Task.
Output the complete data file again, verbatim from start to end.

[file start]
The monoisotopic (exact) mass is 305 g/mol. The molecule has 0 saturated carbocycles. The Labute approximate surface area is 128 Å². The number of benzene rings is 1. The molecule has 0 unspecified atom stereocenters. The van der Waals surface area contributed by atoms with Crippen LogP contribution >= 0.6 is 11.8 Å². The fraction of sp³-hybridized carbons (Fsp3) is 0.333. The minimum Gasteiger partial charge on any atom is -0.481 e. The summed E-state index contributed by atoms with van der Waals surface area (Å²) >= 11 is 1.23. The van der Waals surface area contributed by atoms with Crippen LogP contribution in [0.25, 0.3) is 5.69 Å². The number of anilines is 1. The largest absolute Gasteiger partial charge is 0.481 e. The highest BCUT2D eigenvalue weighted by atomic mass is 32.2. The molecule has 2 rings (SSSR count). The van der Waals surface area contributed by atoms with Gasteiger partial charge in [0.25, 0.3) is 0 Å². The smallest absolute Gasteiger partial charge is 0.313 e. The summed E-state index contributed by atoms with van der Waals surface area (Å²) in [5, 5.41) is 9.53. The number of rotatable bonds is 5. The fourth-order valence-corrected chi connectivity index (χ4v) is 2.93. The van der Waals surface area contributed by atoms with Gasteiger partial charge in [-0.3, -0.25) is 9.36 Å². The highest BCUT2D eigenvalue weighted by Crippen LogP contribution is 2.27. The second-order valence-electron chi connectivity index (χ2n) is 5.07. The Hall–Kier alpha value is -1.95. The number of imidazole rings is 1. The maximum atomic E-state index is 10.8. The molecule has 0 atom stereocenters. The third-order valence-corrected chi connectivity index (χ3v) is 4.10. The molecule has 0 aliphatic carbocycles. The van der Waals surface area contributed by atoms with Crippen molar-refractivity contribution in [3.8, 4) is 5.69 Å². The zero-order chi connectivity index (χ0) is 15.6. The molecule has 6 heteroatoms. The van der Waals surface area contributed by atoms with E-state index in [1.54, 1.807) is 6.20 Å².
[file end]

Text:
The monoisotopic (exact) mass is 305 g/mol. The molecule has 0 saturated carbocycles. The Labute approximate surface area is 128 Å². The number of benzene rings is 1. The molecule has 0 unspecified atom stereocenters. The van der Waals surface area contributed by atoms with Crippen LogP contribution >= 0.6 is 11.8 Å². The fraction of sp³-hybridized carbons (Fsp3) is 0.333. The minimum Gasteiger partial charge on any atom is -0.481 e. The summed E-state index contributed by atoms with van der Waals surface area (Å²) >= 11 is 1.23. The van der Waals surface area contributed by atoms with Crippen LogP contribution in [0.25, 0.3) is 5.69 Å². The number of anilines is 1. The largest absolute Gasteiger partial charge is 0.481 e. The highest BCUT2D eigenvalue weighted by atomic mass is 32.2. The molecule has 2 rings (SSSR count). The van der Waals surface area contributed by atoms with Gasteiger partial charge in [0.25, 0.3) is 0 Å². The smallest absolute Gasteiger partial charge is 0.313 e. The summed E-state index contributed by atoms with van der Waals surface area (Å²) in [5, 5.41) is 9.53. The number of rotatable bonds is 5. The fourth-order valence-corrected chi connectivity index (χ4v) is 2.93. The van der Waals surface area contributed by atoms with Gasteiger partial charge in [-0.3, -0.25) is 9.36 Å². The highest BCUT2D eigenvalue weighted by Crippen LogP contribution is 2.27. The second-order valence-electron chi connectivity index (χ2n) is 5.07. The Hall–Kier alpha value is -1.95. The number of imidazole rings is 1. The maximum atomic E-state index is 10.8. The molecule has 0 atom stereocenters. The third-order valence-corrected chi connectivity index (χ3v) is 4.10. The molecule has 0 aliphatic carbocycles. The van der Waals surface area contributed by atoms with Crippen molar-refractivity contribution in [3.8, 4) is 5.69 Å². The zero-order chi connectivity index (χ0) is 15.6. The molecule has 6 heteroatoms. The van der Waals surface area contributed by atoms with E-state index in [1.54, 1.807) is 6.20 Å².